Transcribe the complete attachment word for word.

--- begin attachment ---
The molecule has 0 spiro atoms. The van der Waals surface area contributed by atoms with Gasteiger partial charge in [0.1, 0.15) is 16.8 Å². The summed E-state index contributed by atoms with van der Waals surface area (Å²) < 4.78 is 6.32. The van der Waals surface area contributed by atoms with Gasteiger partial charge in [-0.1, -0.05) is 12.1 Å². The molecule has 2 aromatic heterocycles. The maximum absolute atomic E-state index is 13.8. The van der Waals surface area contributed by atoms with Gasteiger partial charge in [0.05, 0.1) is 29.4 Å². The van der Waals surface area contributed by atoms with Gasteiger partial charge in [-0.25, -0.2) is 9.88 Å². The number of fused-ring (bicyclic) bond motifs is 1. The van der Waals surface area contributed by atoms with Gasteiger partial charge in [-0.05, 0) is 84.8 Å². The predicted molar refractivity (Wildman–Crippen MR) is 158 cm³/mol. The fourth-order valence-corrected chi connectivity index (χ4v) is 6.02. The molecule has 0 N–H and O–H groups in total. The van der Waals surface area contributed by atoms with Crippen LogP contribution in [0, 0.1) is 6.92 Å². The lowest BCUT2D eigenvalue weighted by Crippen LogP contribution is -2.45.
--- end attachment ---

The molecule has 0 spiro atoms. The van der Waals surface area contributed by atoms with Gasteiger partial charge in [0.1, 0.15) is 16.8 Å². The summed E-state index contributed by atoms with van der Waals surface area (Å²) < 4.78 is 6.32. The van der Waals surface area contributed by atoms with Gasteiger partial charge in [-0.1, -0.05) is 12.1 Å². The molecule has 2 aromatic heterocycles. The maximum absolute atomic E-state index is 13.8. The van der Waals surface area contributed by atoms with Gasteiger partial charge in [0.05, 0.1) is 29.4 Å². The van der Waals surface area contributed by atoms with Gasteiger partial charge in [-0.25, -0.2) is 9.88 Å². The number of fused-ring (bicyclic) bond motifs is 1. The van der Waals surface area contributed by atoms with Gasteiger partial charge in [-0.05, 0) is 84.8 Å². The predicted molar refractivity (Wildman–Crippen MR) is 158 cm³/mol. The fourth-order valence-corrected chi connectivity index (χ4v) is 6.02. The molecule has 0 N–H and O–H groups in total. The van der Waals surface area contributed by atoms with Crippen LogP contribution in [0, 0.1) is 6.92 Å². The lowest BCUT2D eigenvalue weighted by Crippen LogP contribution is -2.45.